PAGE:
Kenya is putting together a strategy aimed at uplifting the informal sector through the use of latest technology. The Ministry of Industry, Trade and Co-operatives revealed they will soon unveil the National Intellectual Property Policy and Strategy that will aid the informal sector players to benefit from their innovative ideas.
“We need to exploit the full potential of our people in the informal sector by linking the sector and the economy at large with research and development, scientific and technological innovation and entrepreneurship to generate the growth momentum to create quality employment and wealth for our people,” said Principal Secretary for Investment and Industry, Patrick Nduati Mwangi.
Mr Mwangi was speaking during the opening of the 2017 World Intellectual Property held in Nairobi on Thursday. Intellectual property rights include patents, trademarks, industrial designs and copyright.
He explained that the policy will ensure that the commercial results of any intellectual property, in form of financial or other benefits, are distributed in a fair and equitable manner that recognises the contributions of inventors, the involved institutions and other stakeholders.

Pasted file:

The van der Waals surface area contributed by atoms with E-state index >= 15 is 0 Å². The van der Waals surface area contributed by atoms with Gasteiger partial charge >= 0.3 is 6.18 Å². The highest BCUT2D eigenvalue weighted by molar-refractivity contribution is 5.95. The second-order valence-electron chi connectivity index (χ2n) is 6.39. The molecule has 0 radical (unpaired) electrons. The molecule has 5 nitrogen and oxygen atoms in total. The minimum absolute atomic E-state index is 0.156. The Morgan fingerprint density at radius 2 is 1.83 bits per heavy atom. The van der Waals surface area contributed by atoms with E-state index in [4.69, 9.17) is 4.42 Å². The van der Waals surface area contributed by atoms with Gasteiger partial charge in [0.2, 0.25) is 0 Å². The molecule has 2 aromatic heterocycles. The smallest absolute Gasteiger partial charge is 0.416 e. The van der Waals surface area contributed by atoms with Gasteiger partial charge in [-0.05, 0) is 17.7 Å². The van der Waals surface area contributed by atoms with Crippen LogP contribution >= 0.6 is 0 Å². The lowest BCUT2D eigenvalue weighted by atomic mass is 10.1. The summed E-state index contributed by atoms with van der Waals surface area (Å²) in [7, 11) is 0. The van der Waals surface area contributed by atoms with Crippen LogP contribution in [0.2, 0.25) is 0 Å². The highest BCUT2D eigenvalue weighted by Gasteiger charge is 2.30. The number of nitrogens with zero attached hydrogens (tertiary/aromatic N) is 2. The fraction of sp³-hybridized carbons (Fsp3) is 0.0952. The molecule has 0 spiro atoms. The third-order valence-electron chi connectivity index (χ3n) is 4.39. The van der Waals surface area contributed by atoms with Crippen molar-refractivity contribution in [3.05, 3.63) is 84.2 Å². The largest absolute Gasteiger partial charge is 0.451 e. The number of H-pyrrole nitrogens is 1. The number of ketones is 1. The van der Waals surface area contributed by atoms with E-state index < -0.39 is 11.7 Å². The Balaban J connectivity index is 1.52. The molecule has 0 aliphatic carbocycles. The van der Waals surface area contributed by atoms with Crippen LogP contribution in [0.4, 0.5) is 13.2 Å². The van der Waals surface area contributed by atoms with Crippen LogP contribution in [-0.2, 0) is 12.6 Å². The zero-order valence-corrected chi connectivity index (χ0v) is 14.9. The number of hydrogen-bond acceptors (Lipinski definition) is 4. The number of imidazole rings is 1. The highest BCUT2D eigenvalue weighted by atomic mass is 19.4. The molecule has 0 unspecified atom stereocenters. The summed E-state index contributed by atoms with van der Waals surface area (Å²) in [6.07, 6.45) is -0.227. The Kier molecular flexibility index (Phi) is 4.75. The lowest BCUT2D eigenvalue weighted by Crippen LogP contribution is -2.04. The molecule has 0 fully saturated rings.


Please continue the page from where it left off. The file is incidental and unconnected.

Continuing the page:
“It will also ensure that both the intellectual property and other products of research are made available to the public through an efficient and timely process of technology transfer,” he said adding that this would go a long way promoting, preserving and aiding creativity among Kenyans.
The PS regretted that 89 per cent of the total jobs (7.4 million jobs) as at 2016, according to the Economic Survey 2017, were in the informal sector, with the modern sector having only 856,000.
“This is largely a factor of deploying outdated technology and not making any efforts to exploit indigenous technology in the face of a weak knowledge protection environment,” explained Mwangi.
He also noted that the Government is implementing Kenya’s Industrial Transformation Programme, “a medium term blueprint to drive the Industrialisation Agenda for the next 10 years.” This program is expected to address the over 4 million unemployed and half of the 1 million graduates entering the job market annually, said the PS.